Not many people realize that addressing a bed bug infestation is an extremely time-sensitive problem. The biggest challenge is detecting a bed bug problem because they mostly stay hidden, and not every host experiences a reaction to bites. In addition, bed bugs’ appearance is similar to other insects, making them harder to identify.
We’ve compiled a list of 10 questions to help you identify them quickly and easily so you can call the right bed bug extermination professional to get rid of them.
Q1: What are bed bugs?
Bed bugs are tiny insects that usually find their way into a home through foreign travel, moving, shipped items, or new or used furniture. There are two primary species of bed bugs, known scientifically as Cimex Lectularius and Cimex Hemipterus, both of the Cimicidae family. Cimex Lectularius are known as the more ’common’ variation of the two, normally found in cosmopolitan areas, whereas Cimex Hemipterus typically derive from tropical areas. Both variations are characterized by their bloodsucking nature.
Q2: How big are bed bugs?
Adult bed bugs are typically between 5 and 10 mm in length, depending on their feeding status. The EPA has compared adult bed bugs to an apple seed for size reference. Young bed bugs are usually 1.5 mm in size and are very difficult to see—they almost look like tiny specks of dust.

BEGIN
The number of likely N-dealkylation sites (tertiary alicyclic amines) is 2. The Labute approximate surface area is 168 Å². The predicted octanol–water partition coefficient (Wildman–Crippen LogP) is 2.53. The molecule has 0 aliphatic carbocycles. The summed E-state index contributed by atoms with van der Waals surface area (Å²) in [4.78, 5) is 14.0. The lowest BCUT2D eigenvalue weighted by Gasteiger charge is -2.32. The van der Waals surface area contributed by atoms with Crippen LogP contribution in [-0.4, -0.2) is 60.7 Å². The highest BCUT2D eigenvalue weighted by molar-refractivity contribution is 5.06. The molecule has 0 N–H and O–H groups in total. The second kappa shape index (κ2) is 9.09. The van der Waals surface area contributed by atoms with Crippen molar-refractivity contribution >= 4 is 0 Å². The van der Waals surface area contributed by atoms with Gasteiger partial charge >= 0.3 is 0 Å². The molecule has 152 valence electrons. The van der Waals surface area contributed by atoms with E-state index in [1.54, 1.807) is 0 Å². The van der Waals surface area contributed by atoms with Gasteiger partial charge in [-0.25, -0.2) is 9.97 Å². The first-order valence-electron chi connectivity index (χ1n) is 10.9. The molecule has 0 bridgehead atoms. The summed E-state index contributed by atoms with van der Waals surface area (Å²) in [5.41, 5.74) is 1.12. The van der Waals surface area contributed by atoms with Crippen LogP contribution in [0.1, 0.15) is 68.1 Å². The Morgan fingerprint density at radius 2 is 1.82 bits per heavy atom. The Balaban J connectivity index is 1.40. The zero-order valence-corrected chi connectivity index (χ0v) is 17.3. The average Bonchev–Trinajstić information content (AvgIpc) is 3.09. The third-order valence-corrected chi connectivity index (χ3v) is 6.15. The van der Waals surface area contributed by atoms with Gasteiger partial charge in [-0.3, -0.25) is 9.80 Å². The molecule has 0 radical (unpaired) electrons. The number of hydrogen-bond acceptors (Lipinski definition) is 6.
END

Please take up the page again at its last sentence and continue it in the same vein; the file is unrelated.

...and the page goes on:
The life cycle of bed bugs consists of the following 5 growth phases:
- Stage 1 – After hatching, bed bugs are 1.5 mm in size and are white or yellow in colour.
- Stage 2 – 2 mm in size, are still white and yellow in colour, and are completely translucent.
- Stage 3 – 2.5 mm in size and darker in colour than the previous stage.
- Stage 4 – 3 mm in length and are less translucent, and dark tan coloured.
- Stage 5 – The final stage, 4 mm in length and brown in colour.
Q3: What are the physical attributes of bed bugs?
Bed bugs’ appearance is characterized by a broad, flat, oval-shaped body and short, broad head. Bed bugs have two antennae, are six-legged, and are covered in short, fuzzy hairs that are nearly invisible to the human eye. Adult bed bugs are typically brown unless they have fed, which causes them to darken and turn reddish. Alternatively, young bed bugs are lighter in colour, usually whitish-yellowish in appearance, however, they also darken after feeding.
Q4: Do bed bugs look like other bugs such as dust mites, fleas, lice, etc.?
It’s easy to mistake bed bugs for other types of bugs due to their size. However, knowing what bed bugs look like and the difference between them and similar insects can make the identification process easier. Below, we’ve compiled a list of insects commonly mistaken for bed bugs to help you distinguish key features:
Source: Michigan State University
Unlike bed bugs, bat bugs have longer hairs, feed off bats as a primary food source and are often sighted on ceilings or mattresses. They may bite humans on occasion. They belong to the Cimex species.
Source: NobbiP, Wikimedia
Booklouse / Booklice
Often mistaken as a bed bug nymph, booklouse is similar in colour and also transparent. Booklice have distinct head and lengthier body that differentiates them from bed bugs.
While fleas are the same colour as adult bed bugs, their shape sets them apart. Bed bugs are flat and round, whereas fleas are laterally flat.
Source: pichai25, Pixabay